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One of them was the onetime Oklahoma halfback and Heisman Trophy winner Billy Vessels, scouting for the Orange Bowl. Vessels (impartially, of course) said an Oklahoma-Penn State game would be a lulu because Billy Sims, the eight-yards-a-carry Sooner halfback, "runs at tackles." Penn State's tackles are Matt Millen and Bruce Clark, the most fearsome twosome in college football. Furthermore, said Vessels, he didn't think Oklahoma "protected all that well" against the pass, and Penn State has Chuck Fusina, the quarterback everybody east of Stanford's Steve Dils says is the best passer in the nation. Fusina himself is a hot Heisman candidate.
Here's how to judge Fusina: he passed for 234 yards against the Terrapins, completing 15 of 29, one a 63-yard touchdown strike—and he had an off day.
Since a pivotal early victory over Ohio State, Fusina has had available more and more pass routes in the Penn State flight plan. Against Maryland, he was able to use a full complement, getting completions to his tight end, split end, two flankers and three running backs.
To beat him, Maryland needed a" fierce pass rush, as does anyone hoping to hamper a good passer. Ordinarily, the Terps get the rush, because they are tenacious and tough enough to manhandle opposing lines. But Paterno said beforehand he didn't believe Maryland could beat his offensive line. And if it couldn't, Fusina would have a big day.
Maryland couldn't. Fusina could have knitted a sweater while he waited for his receivers to get open. Curiously, all that time occasionally seemed to hurt more than help because the longer he waited for the best angles the more he seemed to overshoot receivers. And Fusina's frequent play changes at the line of scrimmage often went unheard in the din and caused a spate of Penn State penalties. Still, Fusina managed to check off successfully often enough that he was able to get more production out of his runners than Paterno had hoped.
The first Lion offensive play of the game was a screen to Fullback Matt Su-hey off a double fake and it got Penn State started on a drive that led to Matt Bahr's 16th field goal of the year, a 33-yarder. Late in the first quarter a 34-yard run off a trap play by Tailback Mike Guman was called at the line to set up a one-yard Fusina dive for a touchdown that made it 10-0. And in the second quarter a sensational leaping, left-handed catch by Flanker Bob Bassett, also on a check-off, set up Bahr's 44-yard field goal for a 13-3 halftime score.
But the clincher was an apt demonstration of why Paterno calls Fusina the best long passer he has had. Midway through the third quarter, Fusina hit Flanker Tom Donovan deep up the middle on a pattern in which Donovan was actually acting as a decoy. Donovan's job was to clear the middle deep, for the primary receivers. But in so doing, he got a step on the defensive end dropping back to cover, and when the Maryland cornerback didn't support, Fusina saw it and rifled the ball 30 yards upfield. The 63-yard touchdown play and Bahr's conversion made the score 20-3, and Maryland was doomed; it could have played a week without making up such a deficit against the Penn State defense.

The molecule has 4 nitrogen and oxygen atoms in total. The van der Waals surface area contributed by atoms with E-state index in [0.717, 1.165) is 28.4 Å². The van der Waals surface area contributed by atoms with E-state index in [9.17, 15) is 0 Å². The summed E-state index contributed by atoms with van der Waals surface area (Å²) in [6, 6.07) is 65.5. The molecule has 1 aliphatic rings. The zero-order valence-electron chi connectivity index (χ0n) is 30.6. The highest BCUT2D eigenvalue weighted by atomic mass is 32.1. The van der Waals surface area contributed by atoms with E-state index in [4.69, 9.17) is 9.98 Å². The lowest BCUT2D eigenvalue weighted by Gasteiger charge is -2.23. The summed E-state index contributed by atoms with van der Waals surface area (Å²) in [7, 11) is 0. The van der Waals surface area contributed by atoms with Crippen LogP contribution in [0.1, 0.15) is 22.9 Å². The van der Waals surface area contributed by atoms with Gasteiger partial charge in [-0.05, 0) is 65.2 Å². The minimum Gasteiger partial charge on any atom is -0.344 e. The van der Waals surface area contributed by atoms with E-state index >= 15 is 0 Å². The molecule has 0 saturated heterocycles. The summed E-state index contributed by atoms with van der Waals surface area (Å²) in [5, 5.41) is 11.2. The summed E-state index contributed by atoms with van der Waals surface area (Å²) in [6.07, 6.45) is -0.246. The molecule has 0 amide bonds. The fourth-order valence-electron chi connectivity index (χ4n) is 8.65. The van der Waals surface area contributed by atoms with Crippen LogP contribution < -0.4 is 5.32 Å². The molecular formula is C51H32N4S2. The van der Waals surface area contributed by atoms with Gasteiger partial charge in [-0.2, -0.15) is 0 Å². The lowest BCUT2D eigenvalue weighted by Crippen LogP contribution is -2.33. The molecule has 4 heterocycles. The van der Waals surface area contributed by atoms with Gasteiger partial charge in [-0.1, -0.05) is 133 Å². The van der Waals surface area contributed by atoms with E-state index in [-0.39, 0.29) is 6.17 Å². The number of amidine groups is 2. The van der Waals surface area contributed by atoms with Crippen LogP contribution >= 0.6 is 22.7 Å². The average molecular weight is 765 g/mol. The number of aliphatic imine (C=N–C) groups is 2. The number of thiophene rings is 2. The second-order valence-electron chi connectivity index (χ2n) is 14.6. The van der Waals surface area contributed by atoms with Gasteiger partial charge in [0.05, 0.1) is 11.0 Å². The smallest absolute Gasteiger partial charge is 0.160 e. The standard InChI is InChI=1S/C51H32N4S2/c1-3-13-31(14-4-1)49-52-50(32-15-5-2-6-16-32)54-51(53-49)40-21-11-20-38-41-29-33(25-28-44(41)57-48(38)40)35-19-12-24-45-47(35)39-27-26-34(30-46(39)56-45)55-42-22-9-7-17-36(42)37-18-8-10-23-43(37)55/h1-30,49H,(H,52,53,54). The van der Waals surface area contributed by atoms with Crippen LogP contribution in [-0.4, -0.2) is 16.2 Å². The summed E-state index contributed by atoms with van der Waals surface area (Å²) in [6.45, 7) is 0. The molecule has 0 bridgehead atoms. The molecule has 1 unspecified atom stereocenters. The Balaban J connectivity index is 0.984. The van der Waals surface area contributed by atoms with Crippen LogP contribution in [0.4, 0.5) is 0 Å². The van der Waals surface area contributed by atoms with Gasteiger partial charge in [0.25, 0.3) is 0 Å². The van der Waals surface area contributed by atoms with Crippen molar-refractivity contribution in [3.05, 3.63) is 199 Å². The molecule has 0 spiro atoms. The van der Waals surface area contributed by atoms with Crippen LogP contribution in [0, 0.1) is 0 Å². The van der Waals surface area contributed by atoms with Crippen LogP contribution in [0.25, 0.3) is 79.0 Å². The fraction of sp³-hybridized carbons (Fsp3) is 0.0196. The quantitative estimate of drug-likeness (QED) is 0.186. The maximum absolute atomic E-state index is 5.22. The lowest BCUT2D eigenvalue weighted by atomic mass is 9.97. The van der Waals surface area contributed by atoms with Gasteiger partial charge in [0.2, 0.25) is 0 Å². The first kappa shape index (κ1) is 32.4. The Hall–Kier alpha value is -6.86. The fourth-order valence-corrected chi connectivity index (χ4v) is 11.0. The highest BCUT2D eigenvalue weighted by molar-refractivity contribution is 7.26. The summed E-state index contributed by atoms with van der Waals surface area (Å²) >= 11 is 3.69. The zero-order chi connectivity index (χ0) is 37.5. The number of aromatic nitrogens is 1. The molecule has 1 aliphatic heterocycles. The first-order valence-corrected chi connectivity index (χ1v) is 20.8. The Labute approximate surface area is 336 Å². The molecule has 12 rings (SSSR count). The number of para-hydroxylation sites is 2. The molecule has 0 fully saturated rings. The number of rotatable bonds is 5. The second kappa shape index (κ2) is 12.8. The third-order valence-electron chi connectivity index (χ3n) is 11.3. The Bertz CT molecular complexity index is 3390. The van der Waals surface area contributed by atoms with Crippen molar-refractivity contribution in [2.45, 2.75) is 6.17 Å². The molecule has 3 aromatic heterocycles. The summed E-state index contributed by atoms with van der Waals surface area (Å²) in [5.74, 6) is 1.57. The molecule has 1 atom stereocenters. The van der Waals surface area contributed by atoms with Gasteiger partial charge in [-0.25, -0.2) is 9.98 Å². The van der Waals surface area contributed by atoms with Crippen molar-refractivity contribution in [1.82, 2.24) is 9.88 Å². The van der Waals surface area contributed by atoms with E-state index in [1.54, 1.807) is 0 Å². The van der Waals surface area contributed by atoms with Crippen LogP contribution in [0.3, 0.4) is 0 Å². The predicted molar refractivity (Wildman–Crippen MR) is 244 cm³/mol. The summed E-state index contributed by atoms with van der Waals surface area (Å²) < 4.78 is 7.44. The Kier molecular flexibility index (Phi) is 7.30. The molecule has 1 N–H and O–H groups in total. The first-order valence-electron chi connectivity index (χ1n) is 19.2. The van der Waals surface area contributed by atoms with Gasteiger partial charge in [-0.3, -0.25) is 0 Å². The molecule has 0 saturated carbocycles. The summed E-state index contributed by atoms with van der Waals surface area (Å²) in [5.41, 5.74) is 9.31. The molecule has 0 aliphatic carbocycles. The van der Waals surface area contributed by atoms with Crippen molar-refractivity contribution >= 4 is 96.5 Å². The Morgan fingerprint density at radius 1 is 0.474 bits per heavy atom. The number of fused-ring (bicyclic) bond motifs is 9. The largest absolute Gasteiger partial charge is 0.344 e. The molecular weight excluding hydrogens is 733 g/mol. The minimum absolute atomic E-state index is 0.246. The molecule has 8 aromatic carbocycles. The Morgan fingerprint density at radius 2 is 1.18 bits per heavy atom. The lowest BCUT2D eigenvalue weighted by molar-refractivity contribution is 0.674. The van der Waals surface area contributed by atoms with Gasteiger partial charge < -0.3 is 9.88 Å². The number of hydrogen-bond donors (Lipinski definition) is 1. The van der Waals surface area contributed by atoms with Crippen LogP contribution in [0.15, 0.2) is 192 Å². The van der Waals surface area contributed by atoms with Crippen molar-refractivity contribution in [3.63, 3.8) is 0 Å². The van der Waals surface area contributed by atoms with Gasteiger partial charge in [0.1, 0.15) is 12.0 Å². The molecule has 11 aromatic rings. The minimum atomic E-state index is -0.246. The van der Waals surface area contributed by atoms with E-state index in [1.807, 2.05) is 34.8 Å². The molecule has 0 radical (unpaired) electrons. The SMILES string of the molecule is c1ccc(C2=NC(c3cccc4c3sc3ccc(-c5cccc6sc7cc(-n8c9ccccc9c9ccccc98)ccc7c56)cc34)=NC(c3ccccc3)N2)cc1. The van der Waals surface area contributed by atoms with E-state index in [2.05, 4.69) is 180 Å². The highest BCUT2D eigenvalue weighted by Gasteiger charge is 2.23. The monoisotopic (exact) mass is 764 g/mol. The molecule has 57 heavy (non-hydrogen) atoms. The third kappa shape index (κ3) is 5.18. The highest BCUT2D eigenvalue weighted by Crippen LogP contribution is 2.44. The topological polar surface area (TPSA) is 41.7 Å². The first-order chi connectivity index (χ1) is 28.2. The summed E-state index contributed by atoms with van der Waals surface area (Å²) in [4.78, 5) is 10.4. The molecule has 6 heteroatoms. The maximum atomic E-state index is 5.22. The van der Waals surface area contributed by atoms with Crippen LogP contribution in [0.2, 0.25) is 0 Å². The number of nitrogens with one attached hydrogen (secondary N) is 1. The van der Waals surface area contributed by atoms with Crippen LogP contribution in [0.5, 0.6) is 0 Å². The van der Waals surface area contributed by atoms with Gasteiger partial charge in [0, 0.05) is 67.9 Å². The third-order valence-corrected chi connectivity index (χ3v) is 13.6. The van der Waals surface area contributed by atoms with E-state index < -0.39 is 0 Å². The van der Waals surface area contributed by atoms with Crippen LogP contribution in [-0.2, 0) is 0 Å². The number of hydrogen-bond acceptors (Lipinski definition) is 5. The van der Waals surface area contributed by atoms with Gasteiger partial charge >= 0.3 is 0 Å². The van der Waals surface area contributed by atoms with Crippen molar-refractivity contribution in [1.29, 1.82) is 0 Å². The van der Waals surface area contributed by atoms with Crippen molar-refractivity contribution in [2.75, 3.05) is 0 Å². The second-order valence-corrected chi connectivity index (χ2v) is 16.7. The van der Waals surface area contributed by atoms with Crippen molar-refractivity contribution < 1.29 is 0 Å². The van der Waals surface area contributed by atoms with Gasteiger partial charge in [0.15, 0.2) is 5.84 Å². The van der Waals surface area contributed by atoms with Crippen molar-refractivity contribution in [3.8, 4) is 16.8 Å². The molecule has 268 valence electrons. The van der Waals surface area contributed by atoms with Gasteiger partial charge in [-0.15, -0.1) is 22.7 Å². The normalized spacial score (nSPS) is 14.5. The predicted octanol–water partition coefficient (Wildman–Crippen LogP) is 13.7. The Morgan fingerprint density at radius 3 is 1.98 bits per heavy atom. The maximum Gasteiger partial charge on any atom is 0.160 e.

How good is Penn State? Well, how good does it have to be? It is possible that the Nittany Lions have reached that sublime state in a superior team's life when its ability to deliver is consistent with its needs.
"There comes a time," says Paterno, "when a team realizes how good it is, not only knowing it can win but doing the things it takes when it has to." He says he felt this happening in the first quarter against Ohio State, at least defensively. Fusina believes the offense caught up to the defense in the first half against Kentucky, when the Lions were methodically devastating en route to a 30-0 victory. He says that since then they had treaded water, winning over lesser foes, but that the beat was still there. Two or three of the younger players, disturbed by wins that were merely wins, not blowouts, came to Paterno before the Maryland game, wanting to have a team meeting. "I told them, 'What for? We'll be all right. We're going good. You have that kind of meeting when you're not going good.' "
Of course, Penn State could still lose one or both of those last two games. Stranger things have happened. Maryland Coach Jerry Claiborne noted two days before the game that the Lions had a recent history of falling on their ranked noses after beating his Terps, which they have now done 12 straight times under Paterno. After the last three Maryland games, Penn State lost the next week.